Wednesday, December 5, 2012

The Christmas Towel

I smiled as I took it out of the drawer, the Christmas towel I keep with the other hand towels at our farm.  I use it year round, and usually I think how silly I am to do so.  But today when I took it out, it was in season.  All year, I use that towel and it never really makes sense to me.  But today I used it, and it did.  Christmastime is here!

It made me think of all the times I have to remind myself of the reality of Heaven.  All this preaching and teaching and Bible study and mission work to convince people of what we believe will all be over with one day.  There won't be any need for it because we'll all know Him, from the least of us to the greatest.  One day, we're going to look up and see His face.  The season for our salvation will come.

Sometimes, I think people are so self-satisfied that they can't really understand true desperation.  My longing for Christ's return may be foreign to many, but somehow I think that we all come to that place, the end of the rope, the brokenness that makes us turn, to cry out for help.  And when that time comes and the promise of eternal life is given, we say we're saved.  But you could think of it like this, that the hour of salvation hasn't really come yet.  We're still walking around in this dark world, a world filled with war and hatred and greed.  We live in a world that's dying.  I've been all around the world now, and I've seen death.

I once sat by the bedside of a very young woman in India who was so shriveled up with disease, she was but a wisp, and she hated it.  She hated her condition.  We couldn't speak each other's language, but I knew she was glad I was there.  She wanted me to pet her, to rub her back, to give her a few sips of water.  She pointed to her emaciated arms and shook her head and then let it fall to one side as if she could barely even look at herself in the state she was in.  I tried to comfort her.  I made a cradle with my arms and rocked them back and forth and then pointed to the sky.  She knew what I was saying.  She held up two fingers, made the cradle sign, and pointed upward.  I understood.  She had two children in Heaven.  Poor girl.  She couldn't have been much older than Brandi.  Her life would be better after she left this world, her present darkness.

That was the day we spend at the Mother Teresa Center in the city formerly known as Calcutta.  This girl had been taught about Jesus, and I hope and I pray that one day I'll see her again in another world, in another day.  I'll see her wearing her brightly colored sari; and her big, brown eyes will be sparkling as she introduces me to her children.  Bronner and I will spend the day together with her and her children.  I don't know if they're girls or boys or one of each.  We didn't get that far in our hand signals.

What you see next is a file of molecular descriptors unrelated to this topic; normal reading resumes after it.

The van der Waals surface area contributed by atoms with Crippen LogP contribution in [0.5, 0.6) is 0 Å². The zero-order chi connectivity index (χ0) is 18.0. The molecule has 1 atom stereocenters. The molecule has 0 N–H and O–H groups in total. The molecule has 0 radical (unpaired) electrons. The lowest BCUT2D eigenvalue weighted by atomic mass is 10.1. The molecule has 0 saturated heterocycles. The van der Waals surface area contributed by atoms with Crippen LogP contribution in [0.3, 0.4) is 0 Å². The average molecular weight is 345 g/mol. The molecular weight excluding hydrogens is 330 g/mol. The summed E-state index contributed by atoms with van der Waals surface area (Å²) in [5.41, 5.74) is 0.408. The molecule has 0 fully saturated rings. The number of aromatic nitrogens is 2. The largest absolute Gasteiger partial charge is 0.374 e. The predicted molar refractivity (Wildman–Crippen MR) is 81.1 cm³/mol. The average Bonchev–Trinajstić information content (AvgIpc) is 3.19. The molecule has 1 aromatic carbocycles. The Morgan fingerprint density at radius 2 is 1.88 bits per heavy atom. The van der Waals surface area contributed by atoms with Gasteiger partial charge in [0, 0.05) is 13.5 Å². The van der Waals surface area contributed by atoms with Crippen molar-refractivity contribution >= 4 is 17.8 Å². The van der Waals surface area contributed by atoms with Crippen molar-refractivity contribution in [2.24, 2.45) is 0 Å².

It's for people like this young Indian girl that the dream of Heaven and a new earth is more than a hope.  It's not just a desire anymore, a nice thought.  It's raw desperation, something you want so badly that without it, nothing else matters.  If not for Heaven, why live at all?  If not for Jesus, what light is there?  I saw her pain.  It wasn't just physical pain.  Her pain reached into the depths of her soul.  She remembered herself as a beautiful young girl running and playing, but life had not been kind.  Her heart cried out for more.


Can you relate to that?  Can you understand why I want something more than what is?  Yes, technically, I'm saved in the Christian sense.  But saved from what?  Certainly not the heartbreak I saw in the eyes of this beautiful but dying young woman.  Certainly not from the disappointment of seeing dreams and lives shattered.  Certainly not from darkness itself and the travail against it every waking moment.  No, there's a salvation to come that is even greater than the promise my faith gives me.  Salvation will be my reality and existence only when THERE IS NO MORE DARKNESS.  Only when the Creator and Giver of light and life itself rides upon the clouds will my darkness be stamped out forever.

Today, I pulled out a towel that was in season.  Maybe tomorrow, I'll no longer have to dream of streets of gold or of holding a precious boy that I've been missing like crazy.  Maybe tomorrow the season of my salvation will come.  Maybe.